General Motors is gearing up to release 30 new electric vehicles by 2025, betting on a surge in consumer interest and EV adoption. Now, according to one study, sales of electric vehicles increased 45 percent in the first quarter of the year.
In a recent release, Cox Automotive and Kelley Blue Book have reported the findings from a U.S. auto market analysis looking at sales results for electric vehicles. According to the findings, sales of battery-powered electric vehicles grew 44.8 percent year over year during the first quarter of 2021, with nearly 100,000 sales during the time period at 98,832 units sold, as compared to 68,247 electric vehicles sold in the first quarter of the 2020 calendar year. The results are a new record for the segment.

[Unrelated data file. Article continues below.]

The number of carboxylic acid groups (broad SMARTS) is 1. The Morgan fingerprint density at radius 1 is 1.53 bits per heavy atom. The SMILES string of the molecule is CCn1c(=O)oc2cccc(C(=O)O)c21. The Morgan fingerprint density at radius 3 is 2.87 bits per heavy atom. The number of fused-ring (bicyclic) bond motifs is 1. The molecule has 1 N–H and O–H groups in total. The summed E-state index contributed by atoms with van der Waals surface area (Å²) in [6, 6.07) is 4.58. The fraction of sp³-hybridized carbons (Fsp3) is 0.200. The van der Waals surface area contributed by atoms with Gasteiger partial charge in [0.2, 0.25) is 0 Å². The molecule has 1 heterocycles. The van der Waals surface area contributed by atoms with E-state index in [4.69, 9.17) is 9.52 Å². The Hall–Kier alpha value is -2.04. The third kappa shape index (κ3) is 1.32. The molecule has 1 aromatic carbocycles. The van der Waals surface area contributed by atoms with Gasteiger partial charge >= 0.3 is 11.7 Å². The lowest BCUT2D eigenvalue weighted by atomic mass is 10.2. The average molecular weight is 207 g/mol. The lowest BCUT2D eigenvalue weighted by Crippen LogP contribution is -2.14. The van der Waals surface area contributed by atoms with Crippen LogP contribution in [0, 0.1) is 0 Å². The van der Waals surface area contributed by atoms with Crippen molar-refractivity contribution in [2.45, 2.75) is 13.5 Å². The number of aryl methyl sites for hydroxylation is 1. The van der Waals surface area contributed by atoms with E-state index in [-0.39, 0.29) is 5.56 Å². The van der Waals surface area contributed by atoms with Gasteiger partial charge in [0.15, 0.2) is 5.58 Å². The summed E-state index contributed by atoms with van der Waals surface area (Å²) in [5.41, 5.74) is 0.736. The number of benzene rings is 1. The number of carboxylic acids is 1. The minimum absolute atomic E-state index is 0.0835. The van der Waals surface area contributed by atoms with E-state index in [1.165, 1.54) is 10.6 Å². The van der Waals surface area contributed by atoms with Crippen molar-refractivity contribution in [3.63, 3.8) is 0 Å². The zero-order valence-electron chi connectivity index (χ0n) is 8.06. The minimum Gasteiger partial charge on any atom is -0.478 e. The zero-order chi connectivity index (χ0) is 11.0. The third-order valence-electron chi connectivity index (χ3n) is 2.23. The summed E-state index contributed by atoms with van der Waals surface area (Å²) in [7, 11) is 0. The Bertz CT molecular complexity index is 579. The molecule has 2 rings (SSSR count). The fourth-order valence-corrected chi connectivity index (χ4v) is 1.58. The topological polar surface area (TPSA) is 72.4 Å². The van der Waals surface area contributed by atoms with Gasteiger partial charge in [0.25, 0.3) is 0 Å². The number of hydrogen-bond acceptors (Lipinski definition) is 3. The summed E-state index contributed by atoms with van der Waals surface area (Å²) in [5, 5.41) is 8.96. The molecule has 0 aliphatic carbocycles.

Tesla was the dominant electric vehicle brand in Q1 2021, with 69,300 vehicles sold, or 71 percent of total EV sales in the U.S. during the time period. The Tesla Model Y crossover was the best-selling EV in the U.S. market, with the Tesla Model 3 sedan taking the number-two spot. Coming in at third was the Chevy Bolt EV with nearly 10,000 sales in Q1, while the Ford Mustang Mach-E crossover was in the number-four spot.
“Electrified vehicle growth in the U.S. and around the world is shining a spotlight on battery development and sourcing,” said Cox Automotive Executive Analyst, Michelle Krebs. “As the industry builds more vehicles with battery packs, sourcing of these parts and lifetime management of the battery cells is a critical hurdle the industry must clear.”
General Motors recently announced the construction of a new battery plant in Tennessee, which will be built with an investment of $2.3 billion made with South Korean chemical company LG Chem. The new Tennessee facility follows the announcement of another battery plant in Lordstown, Ohio, which will have an annual capacity of more than 30-gigawatt hours when it is completed next year.